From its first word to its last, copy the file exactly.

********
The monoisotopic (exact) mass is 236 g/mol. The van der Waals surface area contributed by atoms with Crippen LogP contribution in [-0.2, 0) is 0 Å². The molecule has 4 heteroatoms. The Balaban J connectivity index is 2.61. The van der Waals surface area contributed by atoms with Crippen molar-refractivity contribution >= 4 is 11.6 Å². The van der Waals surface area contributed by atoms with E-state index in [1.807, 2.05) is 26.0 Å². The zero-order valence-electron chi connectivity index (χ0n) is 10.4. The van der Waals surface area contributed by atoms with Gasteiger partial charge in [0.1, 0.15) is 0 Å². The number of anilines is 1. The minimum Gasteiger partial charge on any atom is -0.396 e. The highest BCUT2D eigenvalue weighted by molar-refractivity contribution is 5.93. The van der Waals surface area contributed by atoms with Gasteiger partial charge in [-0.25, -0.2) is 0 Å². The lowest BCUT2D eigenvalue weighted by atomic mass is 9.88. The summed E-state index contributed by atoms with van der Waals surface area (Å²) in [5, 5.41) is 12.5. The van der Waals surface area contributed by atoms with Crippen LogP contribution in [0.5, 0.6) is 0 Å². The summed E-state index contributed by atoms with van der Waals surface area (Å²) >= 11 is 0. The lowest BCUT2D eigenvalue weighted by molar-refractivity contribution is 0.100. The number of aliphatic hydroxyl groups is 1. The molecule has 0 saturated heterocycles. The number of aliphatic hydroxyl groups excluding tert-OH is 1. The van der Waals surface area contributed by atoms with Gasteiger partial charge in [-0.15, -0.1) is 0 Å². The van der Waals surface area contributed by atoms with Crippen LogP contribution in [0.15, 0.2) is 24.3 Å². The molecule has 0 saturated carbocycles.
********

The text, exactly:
The monoisotopic (exact) mass is 236 g/mol. The van der Waals surface area contributed by atoms with Crippen LogP contribution in [-0.2, 0) is 0 Å². The molecule has 4 heteroatoms. The Balaban J connectivity index is 2.61. The van der Waals surface area contributed by atoms with Crippen molar-refractivity contribution >= 4 is 11.6 Å². The van der Waals surface area contributed by atoms with E-state index in [1.807, 2.05) is 26.0 Å². The zero-order valence-electron chi connectivity index (χ0n) is 10.4. The van der Waals surface area contributed by atoms with Gasteiger partial charge in [0.1, 0.15) is 0 Å². The number of anilines is 1. The minimum Gasteiger partial charge on any atom is -0.396 e. The highest BCUT2D eigenvalue weighted by molar-refractivity contribution is 5.93. The van der Waals surface area contributed by atoms with Gasteiger partial charge in [-0.25, -0.2) is 0 Å². The lowest BCUT2D eigenvalue weighted by atomic mass is 9.88. The summed E-state index contributed by atoms with van der Waals surface area (Å²) in [5, 5.41) is 12.5. The van der Waals surface area contributed by atoms with Crippen LogP contribution in [0.5, 0.6) is 0 Å². The summed E-state index contributed by atoms with van der Waals surface area (Å²) >= 11 is 0. The lowest BCUT2D eigenvalue weighted by molar-refractivity contribution is 0.100. The number of aliphatic hydroxyl groups is 1. The molecule has 0 saturated heterocycles. The number of aliphatic hydroxyl groups excluding tert-OH is 1. The van der Waals surface area contributed by atoms with Gasteiger partial charge in [-0.15, -0.1) is 0 Å². The van der Waals surface area contributed by atoms with Crippen LogP contribution in [0.15, 0.2) is 24.3 Å². The molecule has 0 saturated carbocycles.